Minasse Wondimu Hailu/Anadolu Agency/Getty Images

African Union agrees to send 7,500 troops to fight Boko Haram

Chad drives Boko Haram fighters out of border area, as African leaders fear the group will threaten the whole continent

African leaders have agreed to send 7,500 troops to fight the Boko Haram insurgency in northeast Nigeria, an African Union official said Saturday.

The move came after the council urged heads of state to endorse the deployment of troops from five West African countries to fight the armed group, said the head of the African Union's Peace and Security Council, Smail Chergui.

Leaders of the 54-nation African Union (AU) are meeting in the Ethiopian capital of Addis Ababa for a two-day summit that ends Saturday. The group plans to meet next week in Cameroon to draw up a "concept of operations" to cover strategy, rules of engagement, command and control, and other issues related to the fight against Boko Haram, Chergui said.

Senior officials told Reuters that each of the five nations would contribute a battalion and each contingent would be based within its own national borders, with operations coordinated from N'Djamena, the capital of Chad. United Nations Secretary General Ban Ki-moon earlier said that he supported the AU's move to send a force to fight Boko Haram.

The group’s attacks in northern Nigeria have intensified over the last few weeks as the country prepares for elections on Feb. 14. More than 2,000 people may have been killed in early January as Boko Haram razed at least 16 towns and villages in the area. On Sunday, the group launched an offensive on the northeastern city of Maiduguri, killing some 200 combatants. Boko Haram's five-year uprising has killed about 10,000 people in the last year and displaced at least 1 million.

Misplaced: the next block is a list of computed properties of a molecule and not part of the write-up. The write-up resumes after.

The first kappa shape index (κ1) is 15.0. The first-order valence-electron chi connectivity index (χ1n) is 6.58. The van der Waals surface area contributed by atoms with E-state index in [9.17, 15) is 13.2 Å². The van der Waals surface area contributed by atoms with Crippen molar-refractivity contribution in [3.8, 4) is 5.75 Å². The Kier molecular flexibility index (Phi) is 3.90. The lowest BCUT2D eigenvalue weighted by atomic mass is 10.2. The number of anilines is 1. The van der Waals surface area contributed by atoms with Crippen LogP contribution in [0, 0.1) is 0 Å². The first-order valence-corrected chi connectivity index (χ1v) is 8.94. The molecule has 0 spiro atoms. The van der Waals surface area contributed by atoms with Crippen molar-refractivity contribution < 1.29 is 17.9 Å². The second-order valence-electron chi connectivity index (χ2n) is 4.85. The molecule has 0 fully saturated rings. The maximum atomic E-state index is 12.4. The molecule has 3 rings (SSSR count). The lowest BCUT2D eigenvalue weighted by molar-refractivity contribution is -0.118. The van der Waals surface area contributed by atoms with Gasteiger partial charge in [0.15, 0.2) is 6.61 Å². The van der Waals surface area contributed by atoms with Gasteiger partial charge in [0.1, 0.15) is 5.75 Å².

The new agreement by the AU comes as African nations open up a new front in the decade-long fight against Boko Haram. On Thursday, Chad sent a warplane and troops that drove Boko Haram fighters out of Malam Fatori, a town on its border with northeastern Nigeria. It was the first offensive by foreign troops against the group on Nigerian soil.

Chad's intervention against Boko Haram is an embarrassment to Nigeria's once-mighty military, which has been has been brought low by corruption and politics and widely criticized for its failure to act decisively to stop Boko Haram’s advance. While President Goodluck Jonathan has repeatedly stated that Boko Haram is an issue of "international" concern, he did not address the AU summit. He has faced widespread public criticism, at home and abroad, for his response to Boko Haram, and is being challenged by Muhammad Buhari, a former military dictator, in the February elections. 

Chad's operation against Boko Haram was a result of a bilateral arrangement between the governments of Chad and Cameroon. Earlier this month, suspected Boko Haram fighters from Nigeria kidnapped around 80 people, most of them children, and killed three others in a cross-border attack on villages in northern Cameroon.

Chad's President Idriss Deby said on Friday that action that had to be taken. “We have seen too many meetings and no concrete action,” Deby said. “Today, there are four countries affected by Boko Haram, but tomorrow it may be a continental problem.”

Al Jazeera and wire services

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